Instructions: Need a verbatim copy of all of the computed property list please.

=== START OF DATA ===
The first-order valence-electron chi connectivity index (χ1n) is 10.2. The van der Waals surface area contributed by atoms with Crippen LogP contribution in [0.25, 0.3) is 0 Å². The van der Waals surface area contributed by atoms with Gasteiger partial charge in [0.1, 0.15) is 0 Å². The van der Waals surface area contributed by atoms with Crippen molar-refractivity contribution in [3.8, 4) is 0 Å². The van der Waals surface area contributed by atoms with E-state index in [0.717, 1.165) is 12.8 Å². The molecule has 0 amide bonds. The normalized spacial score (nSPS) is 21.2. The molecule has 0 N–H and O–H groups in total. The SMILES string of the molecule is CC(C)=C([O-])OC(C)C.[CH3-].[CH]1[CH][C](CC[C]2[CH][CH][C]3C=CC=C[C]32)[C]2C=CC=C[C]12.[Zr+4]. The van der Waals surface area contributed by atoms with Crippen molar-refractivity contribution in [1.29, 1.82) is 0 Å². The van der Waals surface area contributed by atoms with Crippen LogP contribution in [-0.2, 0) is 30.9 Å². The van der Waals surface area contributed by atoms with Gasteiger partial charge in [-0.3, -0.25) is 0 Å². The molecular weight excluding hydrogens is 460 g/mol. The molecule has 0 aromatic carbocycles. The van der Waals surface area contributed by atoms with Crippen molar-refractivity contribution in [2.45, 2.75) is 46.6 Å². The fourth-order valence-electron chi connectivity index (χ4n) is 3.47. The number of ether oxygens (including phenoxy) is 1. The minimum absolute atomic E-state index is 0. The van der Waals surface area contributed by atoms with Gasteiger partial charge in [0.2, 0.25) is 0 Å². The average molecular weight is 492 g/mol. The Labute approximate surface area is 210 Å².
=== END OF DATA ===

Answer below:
The first-order valence-electron chi connectivity index (χ1n) is 10.2. The van der Waals surface area contributed by atoms with Crippen LogP contribution in [0.25, 0.3) is 0 Å². The van der Waals surface area contributed by atoms with Gasteiger partial charge in [0.1, 0.15) is 0 Å². The van der Waals surface area contributed by atoms with Crippen molar-refractivity contribution in [3.8, 4) is 0 Å². The van der Waals surface area contributed by atoms with E-state index in [0.717, 1.165) is 12.8 Å². The molecule has 0 amide bonds. The normalized spacial score (nSPS) is 21.2. The molecule has 0 N–H and O–H groups in total. The SMILES string of the molecule is CC(C)=C([O-])OC(C)C.[CH3-].[CH]1[CH][C](CC[C]2[CH][CH][C]3C=CC=C[C]32)[C]2C=CC=C[C]12.[Zr+4]. The van der Waals surface area contributed by atoms with Crippen molar-refractivity contribution in [1.29, 1.82) is 0 Å². The van der Waals surface area contributed by atoms with Crippen LogP contribution in [-0.2, 0) is 30.9 Å². The van der Waals surface area contributed by atoms with Gasteiger partial charge in [-0.3, -0.25) is 0 Å². The molecular weight excluding hydrogens is 460 g/mol. The molecule has 0 aromatic carbocycles. The van der Waals surface area contributed by atoms with Crippen molar-refractivity contribution in [2.45, 2.75) is 46.6 Å². The fourth-order valence-electron chi connectivity index (χ4n) is 3.47. The number of ether oxygens (including phenoxy) is 1. The minimum absolute atomic E-state index is 0. The van der Waals surface area contributed by atoms with Gasteiger partial charge in [0.2, 0.25) is 0 Å². The average molecular weight is 492 g/mol. The Labute approximate surface area is 210 Å².